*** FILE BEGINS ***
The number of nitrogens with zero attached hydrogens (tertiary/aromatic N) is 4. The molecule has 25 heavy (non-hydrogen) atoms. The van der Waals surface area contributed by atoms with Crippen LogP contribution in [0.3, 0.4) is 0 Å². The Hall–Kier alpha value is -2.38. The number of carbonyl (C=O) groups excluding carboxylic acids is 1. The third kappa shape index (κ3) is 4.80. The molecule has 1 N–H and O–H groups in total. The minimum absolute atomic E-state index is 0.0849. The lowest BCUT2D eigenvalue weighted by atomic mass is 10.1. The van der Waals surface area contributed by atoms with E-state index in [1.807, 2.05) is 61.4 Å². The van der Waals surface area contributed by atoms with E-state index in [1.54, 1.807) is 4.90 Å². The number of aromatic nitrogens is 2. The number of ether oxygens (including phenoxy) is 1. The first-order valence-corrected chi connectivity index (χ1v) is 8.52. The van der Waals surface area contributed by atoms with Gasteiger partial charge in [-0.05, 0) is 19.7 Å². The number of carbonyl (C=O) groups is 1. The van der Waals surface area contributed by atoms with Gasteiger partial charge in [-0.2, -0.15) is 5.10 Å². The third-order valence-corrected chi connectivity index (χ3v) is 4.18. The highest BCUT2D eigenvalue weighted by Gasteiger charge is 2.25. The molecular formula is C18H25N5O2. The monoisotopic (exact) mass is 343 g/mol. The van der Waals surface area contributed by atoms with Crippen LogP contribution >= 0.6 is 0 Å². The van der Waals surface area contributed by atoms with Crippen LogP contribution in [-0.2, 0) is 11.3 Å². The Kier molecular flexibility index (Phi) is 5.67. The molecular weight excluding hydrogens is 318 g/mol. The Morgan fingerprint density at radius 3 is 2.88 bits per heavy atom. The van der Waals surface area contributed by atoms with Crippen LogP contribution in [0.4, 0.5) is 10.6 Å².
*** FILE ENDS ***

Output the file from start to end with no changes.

The number of nitrogens with zero attached hydrogens (tertiary/aromatic N) is 4. The molecule has 25 heavy (non-hydrogen) atoms. The van der Waals surface area contributed by atoms with Crippen LogP contribution in [0.3, 0.4) is 0 Å². The Hall–Kier alpha value is -2.38. The number of carbonyl (C=O) groups excluding carboxylic acids is 1. The third kappa shape index (κ3) is 4.80. The molecule has 1 N–H and O–H groups in total. The minimum absolute atomic E-state index is 0.0849. The lowest BCUT2D eigenvalue weighted by atomic mass is 10.1. The van der Waals surface area contributed by atoms with E-state index in [1.807, 2.05) is 61.4 Å². The van der Waals surface area contributed by atoms with E-state index in [1.54, 1.807) is 4.90 Å². The number of aromatic nitrogens is 2. The number of ether oxygens (including phenoxy) is 1. The first-order valence-corrected chi connectivity index (χ1v) is 8.52. The van der Waals surface area contributed by atoms with Gasteiger partial charge in [-0.05, 0) is 19.7 Å². The number of carbonyl (C=O) groups is 1. The van der Waals surface area contributed by atoms with Gasteiger partial charge in [-0.2, -0.15) is 5.10 Å². The third-order valence-corrected chi connectivity index (χ3v) is 4.18. The highest BCUT2D eigenvalue weighted by Gasteiger charge is 2.25. The molecular formula is C18H25N5O2. The monoisotopic (exact) mass is 343 g/mol. The van der Waals surface area contributed by atoms with Crippen LogP contribution >= 0.6 is 0 Å². The van der Waals surface area contributed by atoms with Crippen LogP contribution in [-0.2, 0) is 11.3 Å². The Kier molecular flexibility index (Phi) is 5.67. The molecular weight excluding hydrogens is 318 g/mol. The Morgan fingerprint density at radius 3 is 2.88 bits per heavy atom. The van der Waals surface area contributed by atoms with Crippen LogP contribution in [0.4, 0.5) is 10.6 Å².